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Tuesday, March 18, 2008

Tasering violated man's rights, Toronto judge rules

March 18, 2008
Betsy Powell, Toronto Star

A Toronto police emergency task force officer used "unnecessary force" when he fired his Taser at a man "lying face down on the floor, handcuffed ... fully restrained and compliant," an Ontario Superior Court Justice ruled yesterday.

Justice David Brown also found the officer fired his Taser at the man's back almost two minutes after another ETF officer had fired his stun gun at the man.

Police denied the allegations but Brown said he rejected their evidence and was staying the cocaine trafficking charge against Francis Walcott, 41. The large man seemed surprised and bowed his head yesterday as the judge read excerpts from his 44-page ruling.

"We review our policies to see whether they need to be changed and if any action needs to be taken in the wake of this decision we will do that," said police spokesperson Mark Pugash.

Toronto Police Chief Bill Blair is a proponent of Tasers and wants all his frontline officers to be equipped with them. In Ontario, only tactical units, hostage rescue teams and qualified frontline supervisors may use Tasers.

Walcott has been in custody at the Toronto (Don) Jail since his arrest almost a year ago. Brown said in his ruling the infringement of Walcott's Charter rights outweighed the "legitimate societal interest" in prosecuting the drug offence.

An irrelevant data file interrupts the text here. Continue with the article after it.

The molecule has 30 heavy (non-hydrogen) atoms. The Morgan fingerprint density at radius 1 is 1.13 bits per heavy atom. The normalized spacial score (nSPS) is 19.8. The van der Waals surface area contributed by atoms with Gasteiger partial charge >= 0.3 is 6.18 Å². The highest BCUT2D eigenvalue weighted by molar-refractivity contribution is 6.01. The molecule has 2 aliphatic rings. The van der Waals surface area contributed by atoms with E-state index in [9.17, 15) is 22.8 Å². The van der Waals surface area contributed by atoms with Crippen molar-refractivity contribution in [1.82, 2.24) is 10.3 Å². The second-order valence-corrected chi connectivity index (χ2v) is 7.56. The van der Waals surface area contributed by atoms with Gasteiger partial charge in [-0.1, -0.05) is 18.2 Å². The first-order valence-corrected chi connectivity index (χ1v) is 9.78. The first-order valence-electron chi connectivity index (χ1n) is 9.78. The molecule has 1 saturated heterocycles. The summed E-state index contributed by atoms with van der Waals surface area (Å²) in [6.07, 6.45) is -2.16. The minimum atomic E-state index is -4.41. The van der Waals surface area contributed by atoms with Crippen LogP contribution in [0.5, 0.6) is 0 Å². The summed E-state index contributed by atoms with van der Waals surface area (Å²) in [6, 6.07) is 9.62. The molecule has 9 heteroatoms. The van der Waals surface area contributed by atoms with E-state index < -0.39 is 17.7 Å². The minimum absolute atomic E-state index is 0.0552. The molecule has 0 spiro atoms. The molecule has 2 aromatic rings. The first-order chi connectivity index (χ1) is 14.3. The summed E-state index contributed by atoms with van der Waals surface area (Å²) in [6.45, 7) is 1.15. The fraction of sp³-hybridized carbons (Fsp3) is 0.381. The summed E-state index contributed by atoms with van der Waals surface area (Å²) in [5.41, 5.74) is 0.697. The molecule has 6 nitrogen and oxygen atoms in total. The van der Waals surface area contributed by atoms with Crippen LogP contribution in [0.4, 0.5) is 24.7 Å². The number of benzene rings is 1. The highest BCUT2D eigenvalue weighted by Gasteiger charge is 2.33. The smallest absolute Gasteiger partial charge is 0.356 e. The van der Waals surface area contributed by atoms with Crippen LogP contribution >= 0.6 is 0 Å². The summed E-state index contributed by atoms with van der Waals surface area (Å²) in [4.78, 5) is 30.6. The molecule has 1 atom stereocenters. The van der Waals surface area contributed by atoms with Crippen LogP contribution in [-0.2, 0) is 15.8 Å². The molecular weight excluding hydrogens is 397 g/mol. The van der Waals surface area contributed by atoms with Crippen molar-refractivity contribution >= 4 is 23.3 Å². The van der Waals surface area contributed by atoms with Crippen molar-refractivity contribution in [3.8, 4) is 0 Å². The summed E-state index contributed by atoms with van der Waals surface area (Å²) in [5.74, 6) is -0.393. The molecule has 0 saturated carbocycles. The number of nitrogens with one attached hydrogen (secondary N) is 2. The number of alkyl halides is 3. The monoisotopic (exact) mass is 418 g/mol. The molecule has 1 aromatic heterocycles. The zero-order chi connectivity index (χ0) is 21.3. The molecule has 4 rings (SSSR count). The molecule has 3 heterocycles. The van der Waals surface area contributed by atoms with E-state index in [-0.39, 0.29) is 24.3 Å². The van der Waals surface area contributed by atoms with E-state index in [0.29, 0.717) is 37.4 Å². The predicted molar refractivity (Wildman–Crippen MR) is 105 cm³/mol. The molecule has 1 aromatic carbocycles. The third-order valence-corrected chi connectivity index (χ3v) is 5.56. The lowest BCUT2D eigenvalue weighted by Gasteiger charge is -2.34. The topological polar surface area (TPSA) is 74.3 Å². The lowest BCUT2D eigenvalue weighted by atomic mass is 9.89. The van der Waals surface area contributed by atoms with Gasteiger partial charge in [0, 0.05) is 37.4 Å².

"Officer (Michael) Fonseca deployed his Taser well after Mr. Walcott had been subdued and handcuffed," the judge concluded. "In addition, since the discharge of a Taser after a person has been restrained and controlled would have no other purpose than to punish the person ... I find that Officer Fonseca's discharge of his Taser on Mr. Walcott constituted cruel and unusual treatment."

Defence lawyer Adam Weisberg applied for a stay of proceedings on the ground that the ETF used an excessive amount of force, thereby infringing Walcott's Charter rights. "The judge is sending a clear message that if you're going to use force on an individual it better be done appropriately," Weisberg said after the decision. "He's upholding and protecting the rights of other people that may be subject to the inappropriate use of Tasers or other police weapons."

Last March 29, ETF officers along with other Toronto police officers executed a search warrant at a Parliament St. boarding house. When the officers entered a room they found Walcott naked with a woman. While making the arrest, the ETF officers fired their Tasers.

There was no dispute that Walcott was Tasered separately by Fonseca and officer Eric Reimer. At issue in proceedings before the trial began was the timing of when the Tasers were deployed. According to police witnesses, including Fonseca and Reimer, the Tasers were fired "almost simultaneously," as Walcott came towards them.

While a senior officer also testified that "firing sequence information contained on the Tasers' data chips showed a difference of about 2 1/2 minutes," there was also evidence submitted that the Taser clocks are subject to "drift" that could explain differences in firing times recorded on the two Tasers.

The ETF officers all testified that if a suspect was under control, restrained and cuffed, it would be inappropriate to deploy a Taser against him, Brown said, summarizing testimony heard over 10 days in February and early this month.

The Crown has 30 days in which to appeal.

Walcott, originally from St. Lucia, smiled broadly before he was handcuffed and led out of court. He remains in custody on an "immigration hold."

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